Chiareport: What are some of the solutions that are cost effective and achieve multiple goals?
Dr Richard T. Munang: -Better uses of organic farming systems reduce artificial fertilizer use and lessen costs and save on energy. As a result, fewer greenhouse gases are emitted into the atmosphere. The United Nations Environment Programme reported increases of up to 128% in 114 farms in Africa – most of them in East Africa – which has increased the household income of local farmers as well as the availability of food for their families. In addition, the report also finds that organic or near organic agriculture in Africa has resulted in improvement in social capital (more education, stronger farmer organizations), and improved natural capital (better use of locally available natural resources, diversification of crops, strong soil water retention in the soils and sequestration of carbon potential and resistant to droughts). Because organic farming is knowledge intensive, it is important that rather than subsidizing fertilizers and pesticides, support should be provided to schools that will train farmers as agriculture is very knowledge intensive.
- Promote rainwater harvesting and agro-forestry (carbon sequestration, increase soil fertility, fruits and food, adequate timber needs for construction)
-Establish a micro-financing fund to boost small-scale farmer productivity at local levels – With this they can buy seeds.
-The promotion of second generation bio fuels based on farm wastes rather than on primary crops—this could reduce pressure on fertile lands and critical ecosystems such as forests.
Chiareport: The Kyoto Protocol has run its course with mixed results… How would the failure to come up with a new treaty in Copenhagen impact Africa and other developing regions of the world?
Dr Richard T. Munang: In December, governments will meet in Copenhagen to agree a new global deal for tackling climate change. Failure to address the needs of Africa and other developing regions will spell doom – potentially condemning millions to hunger, starvation and death. The science is clear about the scale of the threat and what must be done to face it. What is missing is political will from the richest nations. For African nations, the time has come to stand firm and fight for a fair deal with specific targets for both mitigation and adaptation. A new climate-change deal that makes sense for Africa, considering its vulnerability and tiny contribution to greenhouse-gas emissions, needs to include the following:
• Financial resources for adaptation: The need to adapt is fundamental for Africa. Effective adaptation is underpinned by the availability of sufficient, secure and predictable financial resources that enable the people of Africa to adapt to climate change. Africa needs a global deal that ensures that adaptation moves forward and that specific targets and milestones are set.
• Mitigation: The ultimate solution to climate change is in reducing greenhouse-gas emissions, a responsibility that lies mostly with developed countries. Responsible countries must take on binding emissions targets.
• A focus on development opportunities in Africa: Africa’s emissions are tiny on a global scale, but all emissions add to the burden of climate change, so a fair deal should promote Africa-specific investments that help Africa to reach a higher development level without increasing emissions. This requires technology transfer, research and development, capacity building and specific targets.
• Carbon markets: Africa needs to participate and benefit from the carbon market. Africa must demonstrate its unique selling points and opportunities that exist for investors as well as guaranteeing a supportive policy environment.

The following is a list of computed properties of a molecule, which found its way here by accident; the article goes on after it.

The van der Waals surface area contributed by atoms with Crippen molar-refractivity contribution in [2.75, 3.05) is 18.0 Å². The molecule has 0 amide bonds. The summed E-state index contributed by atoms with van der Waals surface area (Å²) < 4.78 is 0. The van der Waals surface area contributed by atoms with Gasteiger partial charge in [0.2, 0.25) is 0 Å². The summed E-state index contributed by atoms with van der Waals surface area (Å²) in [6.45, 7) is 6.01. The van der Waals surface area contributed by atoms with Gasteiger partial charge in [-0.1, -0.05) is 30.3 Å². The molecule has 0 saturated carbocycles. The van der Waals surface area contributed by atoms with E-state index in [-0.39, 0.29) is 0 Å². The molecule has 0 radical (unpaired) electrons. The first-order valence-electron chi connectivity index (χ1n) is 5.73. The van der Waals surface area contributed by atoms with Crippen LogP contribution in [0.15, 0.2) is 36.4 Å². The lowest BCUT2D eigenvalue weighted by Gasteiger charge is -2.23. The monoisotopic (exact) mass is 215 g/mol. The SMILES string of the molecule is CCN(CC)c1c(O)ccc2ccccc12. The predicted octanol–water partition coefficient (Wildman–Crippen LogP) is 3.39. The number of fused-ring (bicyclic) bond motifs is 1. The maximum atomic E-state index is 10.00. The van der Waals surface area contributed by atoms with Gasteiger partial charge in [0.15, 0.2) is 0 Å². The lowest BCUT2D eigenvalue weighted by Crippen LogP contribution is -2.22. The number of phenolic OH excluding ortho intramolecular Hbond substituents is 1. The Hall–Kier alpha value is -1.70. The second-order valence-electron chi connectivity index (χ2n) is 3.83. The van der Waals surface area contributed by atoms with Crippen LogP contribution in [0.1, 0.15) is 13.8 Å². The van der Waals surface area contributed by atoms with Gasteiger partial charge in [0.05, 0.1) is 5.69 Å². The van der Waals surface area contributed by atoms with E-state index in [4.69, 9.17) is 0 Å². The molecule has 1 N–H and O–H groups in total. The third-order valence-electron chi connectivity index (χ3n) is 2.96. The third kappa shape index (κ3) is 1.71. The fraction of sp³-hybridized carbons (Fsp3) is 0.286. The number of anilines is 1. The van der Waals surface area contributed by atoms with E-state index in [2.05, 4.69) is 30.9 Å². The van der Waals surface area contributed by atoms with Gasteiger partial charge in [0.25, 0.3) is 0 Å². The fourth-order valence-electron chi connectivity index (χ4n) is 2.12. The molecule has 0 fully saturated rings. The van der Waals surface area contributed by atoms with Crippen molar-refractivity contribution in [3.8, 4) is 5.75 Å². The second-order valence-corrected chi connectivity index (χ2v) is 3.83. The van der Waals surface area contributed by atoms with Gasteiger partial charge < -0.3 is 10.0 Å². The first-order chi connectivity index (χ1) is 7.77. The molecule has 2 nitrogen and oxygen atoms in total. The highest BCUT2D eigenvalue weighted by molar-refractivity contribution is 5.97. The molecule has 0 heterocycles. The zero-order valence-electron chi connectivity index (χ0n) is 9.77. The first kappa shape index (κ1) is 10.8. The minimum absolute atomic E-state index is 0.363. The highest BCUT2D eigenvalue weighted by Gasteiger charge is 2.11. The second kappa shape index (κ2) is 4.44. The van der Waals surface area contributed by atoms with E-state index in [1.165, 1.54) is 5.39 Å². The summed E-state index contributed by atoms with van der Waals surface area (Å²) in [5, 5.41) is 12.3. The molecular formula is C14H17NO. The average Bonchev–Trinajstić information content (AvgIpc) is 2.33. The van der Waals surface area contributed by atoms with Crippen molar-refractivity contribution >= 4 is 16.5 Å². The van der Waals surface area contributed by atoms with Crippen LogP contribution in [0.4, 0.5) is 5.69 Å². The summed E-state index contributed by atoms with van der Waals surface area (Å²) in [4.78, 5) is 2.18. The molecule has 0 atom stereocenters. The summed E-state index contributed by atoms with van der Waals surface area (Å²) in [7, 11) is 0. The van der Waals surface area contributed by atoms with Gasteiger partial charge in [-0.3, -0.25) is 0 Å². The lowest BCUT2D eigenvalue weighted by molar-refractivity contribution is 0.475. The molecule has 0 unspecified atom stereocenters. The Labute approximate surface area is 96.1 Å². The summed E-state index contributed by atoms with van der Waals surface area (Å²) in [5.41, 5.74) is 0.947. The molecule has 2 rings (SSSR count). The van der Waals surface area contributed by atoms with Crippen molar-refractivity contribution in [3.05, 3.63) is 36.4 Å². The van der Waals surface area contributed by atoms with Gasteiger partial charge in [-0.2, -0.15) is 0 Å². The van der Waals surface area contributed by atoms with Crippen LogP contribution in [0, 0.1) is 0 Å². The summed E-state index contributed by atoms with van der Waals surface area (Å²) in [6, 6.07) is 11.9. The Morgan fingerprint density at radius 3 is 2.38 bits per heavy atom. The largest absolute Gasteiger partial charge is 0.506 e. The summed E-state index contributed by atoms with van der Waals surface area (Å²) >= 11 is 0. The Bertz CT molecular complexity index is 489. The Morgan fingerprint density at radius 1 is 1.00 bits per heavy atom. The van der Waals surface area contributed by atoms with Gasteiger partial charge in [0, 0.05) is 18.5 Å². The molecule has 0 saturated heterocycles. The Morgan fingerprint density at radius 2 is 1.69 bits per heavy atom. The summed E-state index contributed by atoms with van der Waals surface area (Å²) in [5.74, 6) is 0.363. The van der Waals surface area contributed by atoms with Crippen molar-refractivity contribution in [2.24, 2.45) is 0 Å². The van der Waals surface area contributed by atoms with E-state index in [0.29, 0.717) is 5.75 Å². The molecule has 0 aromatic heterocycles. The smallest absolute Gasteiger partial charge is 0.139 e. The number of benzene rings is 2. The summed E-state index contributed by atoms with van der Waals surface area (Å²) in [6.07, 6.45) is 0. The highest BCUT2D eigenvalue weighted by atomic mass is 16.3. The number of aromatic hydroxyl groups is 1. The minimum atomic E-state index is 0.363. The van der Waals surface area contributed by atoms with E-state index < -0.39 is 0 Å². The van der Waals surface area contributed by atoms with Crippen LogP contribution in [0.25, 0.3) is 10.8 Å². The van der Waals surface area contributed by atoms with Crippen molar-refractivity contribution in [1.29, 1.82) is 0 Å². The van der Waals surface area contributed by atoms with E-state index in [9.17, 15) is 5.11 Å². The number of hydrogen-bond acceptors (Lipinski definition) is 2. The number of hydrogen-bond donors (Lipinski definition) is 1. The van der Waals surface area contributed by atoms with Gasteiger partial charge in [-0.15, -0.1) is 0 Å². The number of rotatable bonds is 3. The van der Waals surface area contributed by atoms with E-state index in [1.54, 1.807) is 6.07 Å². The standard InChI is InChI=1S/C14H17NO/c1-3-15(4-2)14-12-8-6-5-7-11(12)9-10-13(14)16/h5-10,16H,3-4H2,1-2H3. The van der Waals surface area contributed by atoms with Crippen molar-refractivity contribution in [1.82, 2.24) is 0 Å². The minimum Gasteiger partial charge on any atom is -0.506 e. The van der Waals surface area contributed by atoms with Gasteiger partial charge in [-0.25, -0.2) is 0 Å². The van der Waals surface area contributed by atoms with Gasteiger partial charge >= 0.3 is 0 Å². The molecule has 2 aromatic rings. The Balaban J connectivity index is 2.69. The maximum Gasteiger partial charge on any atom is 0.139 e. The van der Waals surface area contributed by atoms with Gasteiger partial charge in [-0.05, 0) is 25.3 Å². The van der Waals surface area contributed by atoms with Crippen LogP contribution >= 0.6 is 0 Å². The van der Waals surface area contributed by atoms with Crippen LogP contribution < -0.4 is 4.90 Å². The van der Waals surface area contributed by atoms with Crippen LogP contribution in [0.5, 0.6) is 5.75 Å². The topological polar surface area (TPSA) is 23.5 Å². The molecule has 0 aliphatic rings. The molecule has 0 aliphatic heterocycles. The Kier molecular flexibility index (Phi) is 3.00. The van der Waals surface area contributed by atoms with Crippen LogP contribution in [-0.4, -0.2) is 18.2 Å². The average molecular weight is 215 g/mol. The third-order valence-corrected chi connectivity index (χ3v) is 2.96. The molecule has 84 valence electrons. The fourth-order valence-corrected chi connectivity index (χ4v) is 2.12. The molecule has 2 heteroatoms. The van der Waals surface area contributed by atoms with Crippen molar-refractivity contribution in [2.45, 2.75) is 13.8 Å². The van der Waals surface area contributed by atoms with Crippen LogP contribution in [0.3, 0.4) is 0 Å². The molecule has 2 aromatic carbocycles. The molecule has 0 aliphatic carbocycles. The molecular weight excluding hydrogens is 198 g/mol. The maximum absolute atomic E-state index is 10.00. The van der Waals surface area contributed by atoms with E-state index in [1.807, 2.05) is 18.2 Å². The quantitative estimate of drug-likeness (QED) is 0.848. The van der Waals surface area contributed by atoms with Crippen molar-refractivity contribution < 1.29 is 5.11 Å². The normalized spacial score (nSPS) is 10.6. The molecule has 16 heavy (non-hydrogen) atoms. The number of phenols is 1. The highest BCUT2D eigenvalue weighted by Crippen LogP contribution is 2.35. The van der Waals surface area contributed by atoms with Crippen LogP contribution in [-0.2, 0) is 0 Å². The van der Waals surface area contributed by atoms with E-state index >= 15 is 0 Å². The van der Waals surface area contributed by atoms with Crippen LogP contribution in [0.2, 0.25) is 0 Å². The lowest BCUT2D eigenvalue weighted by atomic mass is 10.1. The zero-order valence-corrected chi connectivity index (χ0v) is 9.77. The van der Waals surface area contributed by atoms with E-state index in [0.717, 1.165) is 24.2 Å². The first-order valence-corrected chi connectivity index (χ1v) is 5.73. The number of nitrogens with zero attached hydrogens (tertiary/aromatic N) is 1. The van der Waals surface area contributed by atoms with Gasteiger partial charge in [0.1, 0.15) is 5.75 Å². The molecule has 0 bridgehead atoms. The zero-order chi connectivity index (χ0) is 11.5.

Climate change threatens to exacerbate poverty in Africa in a catastrophic cycle that requires urgent attention. Any climate-related problems will be a challenge, but combined they threaten to derail entire economies and cripple the ecosystems upon which the majority of Africans depend for their livelihoods. The loss of even a few lives to an avoidable human-induced problem should not be acceptable. Sadly, mostly the poor, who have nothing to do with climate change, are affected by climate change, and their voices rarely get heard in debates about how to tackle the problem.
Chiareport: Put yourself in the place of the average global citizen that may not be very familiar with some of the environmental jargon that we have used here. What is the simplest and most important message you want the person to retain and pass on?
Dr Richard T. Munang: Africa’s future rests on the edge of a knife. Our planet’s climate is changing in ways that could spell disaster for millions of people across the continent. The fuel we burn, the forests we fell and the food we farm release greenhouse gases into the atmosphere. These gases are trapping heat and wreaking havoc in our planet. The impacts are already being felt and that future effects could be “abrupt and irreversible”. We have to start dealing with the problem at home- it will affect farmers in the highlands of kom, Bali, Bafut, Bafoussam, Bertuoa and pastoralists in Garoua. It will impact fishing communities in Kribi and entrepreneurs in downtown Yaoundé. All of us need to understand this threat and work together to face it. More extreme climatic conditions will hurt the development prospects of every developing nation, Cameroon amongst them. Africa’s vulnerability is shaped by its economic, political and institutional capabilities and African leaders must rise to the challenge to adapt their populations to the changing climate.
Chiareport: Sir, we thank you for your time and hope to do this again in the nearest future.
Dr Richard T. Munang: Thank you Mr chia.
Dr. Richard Tingem Munang’s career has evolved from research scientist at Trinity College, Dublin through to today where he is the climate change Deputy Project Manager at United Nations Environment programme (UNEP) Climate Change Adaptation Unit. He coordinates UNEP’s activities on the joint initiative of UNEP and UNDP project called CC-DARE. This project aims to become a practical example of UN cooperation on a critical development issue and provide direct evidence of UN reform under the One UN banner. Dr. Munang’s areas of expertise include in climate change science & policy, societal adaptation, managing ad coordinating national and international climate change programs, research programs and assessments and communicating scientific, technical and economic information to policy makers.